Thus, even if the IC chuck carrier is provided with a plurality of chuck heads, an inefficient operation is inevitably involved in the handling of IC elements either on the tray or on the testing station side, because of the difference between the pitch of arrangement of IC elements on the tray and the pitch of arrangement of the testing stations. Accordingly, it is hard to achieve the speed-up simply by providing a plurality of chuck heads. In this instance, it might be considered possible to arrange IC elements on the tray at the same pitch as that of the testing stations, but since there are formed a large number of wiring patterns in the testing stations (many wiring patterns being provided around the IC sockets), it is difficult to dispose a plurality of testing stations in close proximity to one another. On this account, if the pitch of arrangement of IC elements on the tray is selected equal to the pitch of arrangement of the testing stations, then the tray becomes large, introducing a disadvantage such as an increase in overall size of the test equipment or a decrease in the number of IC elements that can be carried at one time.

SUMMARY OF THE INVENTION

It is therefore an object of the present invention to provide IC test equipment of a structure which does not call for a large tray and by which a plurality of IC elements can simultaneously be chucked with chuck heads and attached to a plurality of testing stations at one time.

The IC test equipment of the present invention includes: a tray for loading a plurality of IC elements and carrying them to the vicinity of testing stations; an IC chuck carrier which chuck the IC elements from above by a plurality of chuck heads and attaches the chucked IC elements to the testing stations arranged at a pitch different from that of the IC elements arranged on the tray; and a pitch switching device provided on the IC chuck carrier, for selectively switching the pitch of arrangement of the chuck heads between the pitch of arrangement of IC elements on the tray and the pitch of arrangement of the testing stations.

With the structure according to the present invention, since the pitch of arrangement of the chuck heads can be switched by the pitch switching means between the pitch of arrangement of IC elements on the tray and the pitch of arrangement of the testing stations, not only the chuck of the IC elements from the tray but also attaching of them to the testing stations can be performed by one operation. This affords reduction of the number of operations involved, and hence speeds up the test of IC elements accordingly.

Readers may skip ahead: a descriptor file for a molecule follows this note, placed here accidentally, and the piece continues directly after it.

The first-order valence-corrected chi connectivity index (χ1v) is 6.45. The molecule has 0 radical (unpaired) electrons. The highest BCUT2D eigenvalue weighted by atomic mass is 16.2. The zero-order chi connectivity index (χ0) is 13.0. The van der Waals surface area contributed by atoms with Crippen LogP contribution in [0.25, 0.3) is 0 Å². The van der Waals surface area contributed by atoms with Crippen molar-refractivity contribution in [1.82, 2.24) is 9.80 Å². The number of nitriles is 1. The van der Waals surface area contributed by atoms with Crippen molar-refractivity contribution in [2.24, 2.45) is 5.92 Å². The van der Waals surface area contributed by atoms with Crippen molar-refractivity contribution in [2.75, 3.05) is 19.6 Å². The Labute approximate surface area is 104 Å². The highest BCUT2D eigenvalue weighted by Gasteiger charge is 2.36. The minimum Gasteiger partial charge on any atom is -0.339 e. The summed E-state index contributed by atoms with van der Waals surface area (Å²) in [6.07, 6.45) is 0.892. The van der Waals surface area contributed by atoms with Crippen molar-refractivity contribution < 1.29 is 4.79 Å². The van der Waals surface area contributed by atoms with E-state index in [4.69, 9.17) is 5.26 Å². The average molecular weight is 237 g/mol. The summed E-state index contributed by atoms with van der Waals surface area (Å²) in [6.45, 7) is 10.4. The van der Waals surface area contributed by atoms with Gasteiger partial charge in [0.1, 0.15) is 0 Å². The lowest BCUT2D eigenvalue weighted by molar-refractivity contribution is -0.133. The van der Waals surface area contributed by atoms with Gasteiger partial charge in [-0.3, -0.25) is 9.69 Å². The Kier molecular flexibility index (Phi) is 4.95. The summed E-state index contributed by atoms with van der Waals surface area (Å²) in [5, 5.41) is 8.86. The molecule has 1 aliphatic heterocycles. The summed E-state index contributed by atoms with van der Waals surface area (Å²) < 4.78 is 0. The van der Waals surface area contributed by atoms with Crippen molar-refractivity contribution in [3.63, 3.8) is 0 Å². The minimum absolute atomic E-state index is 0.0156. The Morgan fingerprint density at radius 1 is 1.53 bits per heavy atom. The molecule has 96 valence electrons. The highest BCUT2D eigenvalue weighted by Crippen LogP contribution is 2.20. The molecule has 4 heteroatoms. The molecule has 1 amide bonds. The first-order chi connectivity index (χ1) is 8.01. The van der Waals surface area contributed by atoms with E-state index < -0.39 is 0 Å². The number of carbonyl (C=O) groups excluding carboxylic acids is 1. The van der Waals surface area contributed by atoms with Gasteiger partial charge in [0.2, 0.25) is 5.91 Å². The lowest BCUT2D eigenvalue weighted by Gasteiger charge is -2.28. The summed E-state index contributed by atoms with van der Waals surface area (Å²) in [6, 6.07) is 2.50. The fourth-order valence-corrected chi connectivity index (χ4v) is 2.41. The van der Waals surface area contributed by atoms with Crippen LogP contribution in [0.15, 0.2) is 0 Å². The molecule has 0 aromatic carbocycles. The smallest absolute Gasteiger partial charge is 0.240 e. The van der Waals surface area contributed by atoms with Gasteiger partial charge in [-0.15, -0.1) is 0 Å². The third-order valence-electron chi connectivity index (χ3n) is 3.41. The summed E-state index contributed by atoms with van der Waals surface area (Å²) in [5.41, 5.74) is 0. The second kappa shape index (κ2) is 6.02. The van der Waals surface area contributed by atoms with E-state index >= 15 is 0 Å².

BRIEF DESCRIPTION OF THE DRAWINGS

FIG. 1 is a plan view schematically illustrating an embodiment of the present invention;

FIG. 2 is a side view of an IC chuck carrier set to a pitch P1 on the side of the IC tray;

FIG. 3 is a side view of the IC chuck carrier set to a pitch P2 on the side of a performance board; and

FIG. 4 is a side view of an IC chuck carrier in another embodiment of the present invention.

DESCRIPTION OF THE PREFERRED EMBODIMENTS

FIG. 1 is a plan view schematically illustrating an embodiment of the IC test equipment according to the present invention. Mounted on X-axis rails 10X are a Y-axis rail 10Y which is movable thereon in the Y-axis direction, and the Y-axis rail 10Y carries an X-Y drive head 100 which is movable thereon in the Y-axis direction and forms the base of an IC chuck carrier 1000. Devices are provided for driving the Y-axis rail 10Y and the X-Y drive head 100, though not shown. The carrier 1000 is shown to have two chuck heads 110A and 110B. The chuck head 110A is fixed to the X-Y drive head 100, but the chuck head 110B is movable in the Y-axis direction to switch between pitches P1 and P2. On a performance board 300, IC sockets 310A and 310B are disposed side by side in the Y-axis direction at the pitch P2 on two testing stations 300A and 300B. Terminals of the IC sockets 310A and 310B are connected via terminal connection wires 320A and 320B to a tester (not shown). Test patterns are applied to the IC elements from the tester and response signals from the IC elements are provided to the tester.